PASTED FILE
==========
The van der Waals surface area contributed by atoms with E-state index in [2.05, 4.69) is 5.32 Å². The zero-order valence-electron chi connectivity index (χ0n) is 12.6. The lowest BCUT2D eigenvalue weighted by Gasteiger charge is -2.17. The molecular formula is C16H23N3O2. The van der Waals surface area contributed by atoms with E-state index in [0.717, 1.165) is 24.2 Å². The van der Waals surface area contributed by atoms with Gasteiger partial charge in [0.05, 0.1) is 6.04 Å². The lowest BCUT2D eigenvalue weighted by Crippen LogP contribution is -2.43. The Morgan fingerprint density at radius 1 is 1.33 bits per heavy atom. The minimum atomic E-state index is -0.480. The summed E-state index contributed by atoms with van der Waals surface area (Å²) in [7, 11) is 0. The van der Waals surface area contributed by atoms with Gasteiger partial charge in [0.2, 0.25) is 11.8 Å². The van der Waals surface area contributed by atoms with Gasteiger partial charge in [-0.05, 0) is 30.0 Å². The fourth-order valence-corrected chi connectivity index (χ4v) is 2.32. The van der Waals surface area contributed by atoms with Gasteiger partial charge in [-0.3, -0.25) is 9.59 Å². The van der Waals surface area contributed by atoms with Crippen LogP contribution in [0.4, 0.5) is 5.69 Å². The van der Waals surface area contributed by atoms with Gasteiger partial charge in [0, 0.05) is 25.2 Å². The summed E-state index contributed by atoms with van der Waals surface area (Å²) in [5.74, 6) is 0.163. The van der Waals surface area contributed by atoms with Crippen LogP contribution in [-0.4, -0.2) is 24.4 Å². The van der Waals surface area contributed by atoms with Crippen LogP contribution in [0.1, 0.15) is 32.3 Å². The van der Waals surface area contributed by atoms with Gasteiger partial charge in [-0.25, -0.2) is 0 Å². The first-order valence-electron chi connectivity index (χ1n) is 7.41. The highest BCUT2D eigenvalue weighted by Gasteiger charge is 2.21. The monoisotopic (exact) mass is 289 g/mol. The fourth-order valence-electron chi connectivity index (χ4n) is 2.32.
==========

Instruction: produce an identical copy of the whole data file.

The van der Waals surface area contributed by atoms with E-state index in [2.05, 4.69) is 5.32 Å². The zero-order valence-electron chi connectivity index (χ0n) is 12.6. The lowest BCUT2D eigenvalue weighted by Gasteiger charge is -2.17. The molecular formula is C16H23N3O2. The van der Waals surface area contributed by atoms with E-state index in [0.717, 1.165) is 24.2 Å². The van der Waals surface area contributed by atoms with Gasteiger partial charge in [0.05, 0.1) is 6.04 Å². The lowest BCUT2D eigenvalue weighted by Crippen LogP contribution is -2.43. The Morgan fingerprint density at radius 1 is 1.33 bits per heavy atom. The minimum atomic E-state index is -0.480. The summed E-state index contributed by atoms with van der Waals surface area (Å²) in [7, 11) is 0. The van der Waals surface area contributed by atoms with Gasteiger partial charge in [0.2, 0.25) is 11.8 Å². The van der Waals surface area contributed by atoms with Gasteiger partial charge in [-0.05, 0) is 30.0 Å². The fourth-order valence-corrected chi connectivity index (χ4v) is 2.32. The van der Waals surface area contributed by atoms with Gasteiger partial charge in [-0.3, -0.25) is 9.59 Å². The van der Waals surface area contributed by atoms with Crippen LogP contribution in [0.4, 0.5) is 5.69 Å². The van der Waals surface area contributed by atoms with Gasteiger partial charge in [0, 0.05) is 25.2 Å². The summed E-state index contributed by atoms with van der Waals surface area (Å²) in [5.74, 6) is 0.163. The van der Waals surface area contributed by atoms with Crippen LogP contribution in [-0.4, -0.2) is 24.4 Å². The van der Waals surface area contributed by atoms with Crippen LogP contribution in [0.1, 0.15) is 32.3 Å². The van der Waals surface area contributed by atoms with Gasteiger partial charge in [-0.25, -0.2) is 0 Å². The first-order valence-electron chi connectivity index (χ1n) is 7.41. The highest BCUT2D eigenvalue weighted by Gasteiger charge is 2.21. The monoisotopic (exact) mass is 289 g/mol. The fourth-order valence-electron chi connectivity index (χ4n) is 2.32.